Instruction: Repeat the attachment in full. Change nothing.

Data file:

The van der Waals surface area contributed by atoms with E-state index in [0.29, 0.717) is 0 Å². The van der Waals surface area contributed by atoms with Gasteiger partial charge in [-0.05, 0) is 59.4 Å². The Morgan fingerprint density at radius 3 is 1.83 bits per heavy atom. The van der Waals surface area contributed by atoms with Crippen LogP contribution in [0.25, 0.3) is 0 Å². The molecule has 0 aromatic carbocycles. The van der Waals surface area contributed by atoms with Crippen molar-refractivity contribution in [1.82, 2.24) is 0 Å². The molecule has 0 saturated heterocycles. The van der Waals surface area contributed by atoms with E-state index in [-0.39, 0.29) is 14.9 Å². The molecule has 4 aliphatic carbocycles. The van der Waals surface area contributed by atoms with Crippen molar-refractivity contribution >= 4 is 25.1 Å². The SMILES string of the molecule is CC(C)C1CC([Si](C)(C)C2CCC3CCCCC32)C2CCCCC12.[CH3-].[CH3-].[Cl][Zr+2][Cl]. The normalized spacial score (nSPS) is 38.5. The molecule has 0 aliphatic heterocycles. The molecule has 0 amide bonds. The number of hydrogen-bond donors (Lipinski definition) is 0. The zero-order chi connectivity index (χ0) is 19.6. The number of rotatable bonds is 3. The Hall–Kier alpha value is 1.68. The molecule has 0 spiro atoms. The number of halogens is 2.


The van der Waals surface area contributed by atoms with E-state index in [0.29, 0.717) is 0 Å². The van der Waals surface area contributed by atoms with Gasteiger partial charge in [-0.05, 0) is 59.4 Å². The Morgan fingerprint density at radius 3 is 1.83 bits per heavy atom. The van der Waals surface area contributed by atoms with Crippen LogP contribution in [0.25, 0.3) is 0 Å². The molecule has 0 aromatic carbocycles. The van der Waals surface area contributed by atoms with Crippen molar-refractivity contribution in [1.82, 2.24) is 0 Å². The molecule has 0 saturated heterocycles. The van der Waals surface area contributed by atoms with E-state index in [-0.39, 0.29) is 14.9 Å². The molecule has 4 aliphatic carbocycles. The van der Waals surface area contributed by atoms with Crippen molar-refractivity contribution >= 4 is 25.1 Å². The SMILES string of the molecule is CC(C)C1CC([Si](C)(C)C2CCC3CCCCC32)C2CCCCC12.[CH3-].[CH3-].[Cl][Zr+2][Cl]. The normalized spacial score (nSPS) is 38.5. The molecule has 0 aliphatic heterocycles. The molecule has 0 amide bonds. The number of hydrogen-bond donors (Lipinski definition) is 0. The zero-order chi connectivity index (χ0) is 19.6. The number of rotatable bonds is 3. The Hall–Kier alpha value is 1.68. The molecule has 0 spiro atoms. The number of halogens is 2.